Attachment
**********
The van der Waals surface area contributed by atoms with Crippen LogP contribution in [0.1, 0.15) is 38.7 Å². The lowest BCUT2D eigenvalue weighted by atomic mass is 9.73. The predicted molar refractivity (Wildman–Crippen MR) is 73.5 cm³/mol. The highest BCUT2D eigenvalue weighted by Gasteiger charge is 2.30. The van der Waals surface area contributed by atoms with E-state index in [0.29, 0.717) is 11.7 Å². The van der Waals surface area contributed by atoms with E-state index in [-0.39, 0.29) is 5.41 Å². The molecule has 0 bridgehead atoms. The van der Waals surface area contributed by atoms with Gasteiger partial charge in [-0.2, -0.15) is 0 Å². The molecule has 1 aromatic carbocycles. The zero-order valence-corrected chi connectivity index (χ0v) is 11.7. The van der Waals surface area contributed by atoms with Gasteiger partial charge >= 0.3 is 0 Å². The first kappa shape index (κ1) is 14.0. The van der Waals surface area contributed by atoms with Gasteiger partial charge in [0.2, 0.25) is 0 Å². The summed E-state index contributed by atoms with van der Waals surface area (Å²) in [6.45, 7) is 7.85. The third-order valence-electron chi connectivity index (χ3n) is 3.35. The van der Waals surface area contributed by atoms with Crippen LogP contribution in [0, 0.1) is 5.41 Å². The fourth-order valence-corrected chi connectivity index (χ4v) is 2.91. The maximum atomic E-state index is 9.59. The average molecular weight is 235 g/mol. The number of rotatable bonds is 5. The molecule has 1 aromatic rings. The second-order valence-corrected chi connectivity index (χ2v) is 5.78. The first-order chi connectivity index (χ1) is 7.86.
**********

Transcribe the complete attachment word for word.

The van der Waals surface area contributed by atoms with Crippen LogP contribution in [0.1, 0.15) is 38.7 Å². The lowest BCUT2D eigenvalue weighted by atomic mass is 9.73. The predicted molar refractivity (Wildman–Crippen MR) is 73.5 cm³/mol. The highest BCUT2D eigenvalue weighted by Gasteiger charge is 2.30. The van der Waals surface area contributed by atoms with E-state index in [0.29, 0.717) is 11.7 Å². The van der Waals surface area contributed by atoms with E-state index in [-0.39, 0.29) is 5.41 Å². The molecule has 0 bridgehead atoms. The van der Waals surface area contributed by atoms with Gasteiger partial charge in [-0.2, -0.15) is 0 Å². The molecule has 1 aromatic carbocycles. The zero-order valence-corrected chi connectivity index (χ0v) is 11.7. The van der Waals surface area contributed by atoms with Gasteiger partial charge >= 0.3 is 0 Å². The first kappa shape index (κ1) is 14.0. The van der Waals surface area contributed by atoms with Gasteiger partial charge in [0.2, 0.25) is 0 Å². The summed E-state index contributed by atoms with van der Waals surface area (Å²) in [6.45, 7) is 7.85. The third-order valence-electron chi connectivity index (χ3n) is 3.35. The van der Waals surface area contributed by atoms with Crippen LogP contribution in [0, 0.1) is 5.41 Å². The fourth-order valence-corrected chi connectivity index (χ4v) is 2.91. The maximum atomic E-state index is 9.59. The average molecular weight is 235 g/mol. The number of rotatable bonds is 5. The molecule has 1 aromatic rings. The second-order valence-corrected chi connectivity index (χ2v) is 5.78. The first-order chi connectivity index (χ1) is 7.86.